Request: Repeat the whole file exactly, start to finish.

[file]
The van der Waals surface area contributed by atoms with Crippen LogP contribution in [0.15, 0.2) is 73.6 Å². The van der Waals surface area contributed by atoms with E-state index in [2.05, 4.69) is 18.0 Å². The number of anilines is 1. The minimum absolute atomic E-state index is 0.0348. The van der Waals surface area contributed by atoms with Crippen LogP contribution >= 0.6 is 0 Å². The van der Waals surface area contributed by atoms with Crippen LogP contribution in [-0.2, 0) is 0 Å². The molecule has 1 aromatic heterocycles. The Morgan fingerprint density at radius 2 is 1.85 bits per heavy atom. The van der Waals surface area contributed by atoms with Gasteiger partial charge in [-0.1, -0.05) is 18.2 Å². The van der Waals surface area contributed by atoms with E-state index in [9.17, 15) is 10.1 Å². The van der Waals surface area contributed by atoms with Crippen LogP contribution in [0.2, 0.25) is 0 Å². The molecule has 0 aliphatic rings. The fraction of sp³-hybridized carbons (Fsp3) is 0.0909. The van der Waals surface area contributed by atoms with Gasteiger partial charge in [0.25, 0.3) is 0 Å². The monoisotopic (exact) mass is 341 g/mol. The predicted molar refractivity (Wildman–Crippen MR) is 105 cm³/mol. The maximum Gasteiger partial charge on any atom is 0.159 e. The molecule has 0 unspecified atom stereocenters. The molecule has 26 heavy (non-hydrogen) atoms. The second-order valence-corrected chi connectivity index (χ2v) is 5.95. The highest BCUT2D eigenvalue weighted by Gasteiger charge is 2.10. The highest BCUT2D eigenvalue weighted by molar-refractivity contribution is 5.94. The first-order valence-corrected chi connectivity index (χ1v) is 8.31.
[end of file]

The van der Waals surface area contributed by atoms with Crippen LogP contribution in [0.15, 0.2) is 73.6 Å². The van der Waals surface area contributed by atoms with E-state index in [2.05, 4.69) is 18.0 Å². The number of anilines is 1. The minimum absolute atomic E-state index is 0.0348. The van der Waals surface area contributed by atoms with Crippen LogP contribution >= 0.6 is 0 Å². The van der Waals surface area contributed by atoms with Crippen LogP contribution in [-0.2, 0) is 0 Å². The molecule has 1 aromatic heterocycles. The Morgan fingerprint density at radius 2 is 1.85 bits per heavy atom. The van der Waals surface area contributed by atoms with Gasteiger partial charge in [-0.1, -0.05) is 18.2 Å². The van der Waals surface area contributed by atoms with E-state index in [9.17, 15) is 10.1 Å². The van der Waals surface area contributed by atoms with Crippen LogP contribution in [0.2, 0.25) is 0 Å². The molecule has 0 aliphatic rings. The fraction of sp³-hybridized carbons (Fsp3) is 0.0909. The van der Waals surface area contributed by atoms with Gasteiger partial charge in [0.25, 0.3) is 0 Å². The monoisotopic (exact) mass is 341 g/mol. The predicted molar refractivity (Wildman–Crippen MR) is 105 cm³/mol. The maximum Gasteiger partial charge on any atom is 0.159 e. The molecule has 0 unspecified atom stereocenters. The molecule has 26 heavy (non-hydrogen) atoms. The second-order valence-corrected chi connectivity index (χ2v) is 5.95. The highest BCUT2D eigenvalue weighted by Gasteiger charge is 2.10. The highest BCUT2D eigenvalue weighted by molar-refractivity contribution is 5.94. The first-order valence-corrected chi connectivity index (χ1v) is 8.31.